Okinawan squid, Indonesian cuttlefish, Filipino octopuses, and North Atlantic dogfish* are just some of the inhabitants at the lab this season. Local species are kept here too, but they’re typically released or given foster homes after a time, provided they’re healthy and haven’t been treated with medication. (The lab does have some “retired” fish, however—animals that have been in captivity so long that Remsen doesn’t feel comfortable releasing them, including a hybrid striped bass that has lived in the lab for more than 25 years.)
A large wing of the MBL’s second floor is dedicated to the cephalopods, one of the best-funded research projects, which has its own team dedicated to caring for the creatures as scientists try to discover the best way to rear them in captivity. Remsen’s office is on the same floor, but he spends most of his time downstairs, in the “tank room,” where pipes—draped from the ceiling like thick rubbery vines—feed carefully controlled seawater into a cornucopia of tanks housing various species.
Remsen patrols the room each day, pausing to check on some of his favorite guests. On an unusually dry and sunny day in April, he stopped at a duck-egg-blue steel tank and peered in at the horseshoe crab inside, then picked it up, its alien-esque exoskeleton glistening with water.
“I always have loved horseshoe crabs, because they’re safe [to handle] but creepy looking,” Remsen said, turning the crab over as its 10 legs wriggled and writhed. “They kind of checked off a lot of boxes for kids. You could freak people out because they look creepy from the underside. You could say ‘Oh, this is just a crab,’ and then you turn it over and there’s all this stuff cluttering and clattering.”
Horseshoe crabs are prehistoric arthropods that live in shallow coastal waters. Their blood is used in limulus amebocyte lysate tests, which can detect the disease-causing bacterial endotoxins in humans—something first discovered at the MBL in the 1950s, when the crabs’ circulatory systems were being studied.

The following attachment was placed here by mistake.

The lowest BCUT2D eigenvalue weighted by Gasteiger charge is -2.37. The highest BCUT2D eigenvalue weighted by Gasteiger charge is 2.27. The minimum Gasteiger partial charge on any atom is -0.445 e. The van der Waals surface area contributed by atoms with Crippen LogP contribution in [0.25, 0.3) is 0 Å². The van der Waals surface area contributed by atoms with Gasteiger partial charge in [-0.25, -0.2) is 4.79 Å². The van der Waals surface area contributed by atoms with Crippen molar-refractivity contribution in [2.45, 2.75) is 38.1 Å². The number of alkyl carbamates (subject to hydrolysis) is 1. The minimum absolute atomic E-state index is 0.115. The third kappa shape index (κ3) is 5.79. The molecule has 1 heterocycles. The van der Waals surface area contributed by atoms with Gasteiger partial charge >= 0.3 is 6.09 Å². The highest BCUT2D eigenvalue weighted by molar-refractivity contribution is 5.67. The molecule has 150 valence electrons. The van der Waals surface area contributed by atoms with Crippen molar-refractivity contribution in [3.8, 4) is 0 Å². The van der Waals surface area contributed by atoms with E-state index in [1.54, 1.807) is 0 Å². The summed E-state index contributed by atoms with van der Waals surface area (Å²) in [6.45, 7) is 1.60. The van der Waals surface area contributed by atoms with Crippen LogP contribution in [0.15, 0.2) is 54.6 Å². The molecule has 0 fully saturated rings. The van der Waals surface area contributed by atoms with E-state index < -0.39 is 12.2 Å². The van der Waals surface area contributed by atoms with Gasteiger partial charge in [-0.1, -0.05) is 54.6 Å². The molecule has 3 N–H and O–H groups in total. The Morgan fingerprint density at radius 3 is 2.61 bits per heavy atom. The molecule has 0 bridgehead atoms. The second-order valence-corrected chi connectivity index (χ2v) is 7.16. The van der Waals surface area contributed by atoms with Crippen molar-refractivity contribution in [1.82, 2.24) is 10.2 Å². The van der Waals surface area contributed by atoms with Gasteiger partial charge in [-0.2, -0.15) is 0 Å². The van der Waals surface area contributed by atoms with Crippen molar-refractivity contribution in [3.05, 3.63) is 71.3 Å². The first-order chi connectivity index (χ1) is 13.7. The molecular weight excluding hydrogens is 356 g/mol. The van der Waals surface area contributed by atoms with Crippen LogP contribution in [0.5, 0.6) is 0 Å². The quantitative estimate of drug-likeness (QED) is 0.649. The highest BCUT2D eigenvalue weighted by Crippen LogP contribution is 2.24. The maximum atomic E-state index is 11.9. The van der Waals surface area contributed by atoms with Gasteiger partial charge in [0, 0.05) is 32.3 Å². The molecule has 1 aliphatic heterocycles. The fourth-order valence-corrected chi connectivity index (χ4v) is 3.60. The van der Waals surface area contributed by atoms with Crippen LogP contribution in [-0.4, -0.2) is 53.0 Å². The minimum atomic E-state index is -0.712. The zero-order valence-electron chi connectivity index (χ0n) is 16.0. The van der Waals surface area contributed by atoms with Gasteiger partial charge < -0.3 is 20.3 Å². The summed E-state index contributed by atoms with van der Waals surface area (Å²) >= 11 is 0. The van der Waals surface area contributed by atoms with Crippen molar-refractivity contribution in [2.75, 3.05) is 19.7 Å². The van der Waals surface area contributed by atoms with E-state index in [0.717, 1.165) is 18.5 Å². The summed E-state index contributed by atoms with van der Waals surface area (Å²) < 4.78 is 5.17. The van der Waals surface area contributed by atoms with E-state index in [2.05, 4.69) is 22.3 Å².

Perhaps it’s no surprise that a boy whose favorite creature was a horseshoe crab grew up to manage a department at one of the most famous marine research labs in the world, in a location locals call “Science City” due to the vast number of science facilities here. NOAA Fisheries’ Woods Hole Science Aquarium, the Woods Hole Oceanographic Institution, and the Woods Hole Research Center are just some of the institutions that call this quaint Cape Cod village home.
“As a kid,” Remsen said, “the supply department [at the MBL] was where you came to get bait for fishing. I’d walk over from my house, which was about 10 minutes away, and they would give me a squid.”
After returning the crab to its quarters, he strolled past another tank, this one a large circular drum with a “Do Not Disturb” sign attached. Inside was a single dogfish shark—a particularly nervous individual given to jumping out of the tank when startled (an ill-advised move that would, of course, lead to eventual asphyxiation). Visitors are asked to speak quietly when nearby.
Remsen’s team includes three full-time marine animal care specialists, one of whom spends most of his time looking after the zebrafish facility (setting up adults for spawning, and collecting and caring for embryos, is a demanding, time-consuming task).
Beyond the tank room, the MBL has two boat captains and two staff divers who collect specimens. The team also hires seasonal summer help, including technician assistants who scrub the tanks and assist with the smaller critters. The teams contract and expand depending on funding, which comes from a mix of public and private sources.
For the length of the guests’ stay, it’s up to the MBL team to assemble life-support systems, get the water chemistry just right for each species, and figure out what to feed the creatures—all of which requires specialized knowledge. The lab deals with species that few people have studied before, so there’s often a lack of information on how to rear and care for them. In some cases, Remsen and his team are the first to try to raise a complete generation in captivity, which can mean developing novel methods.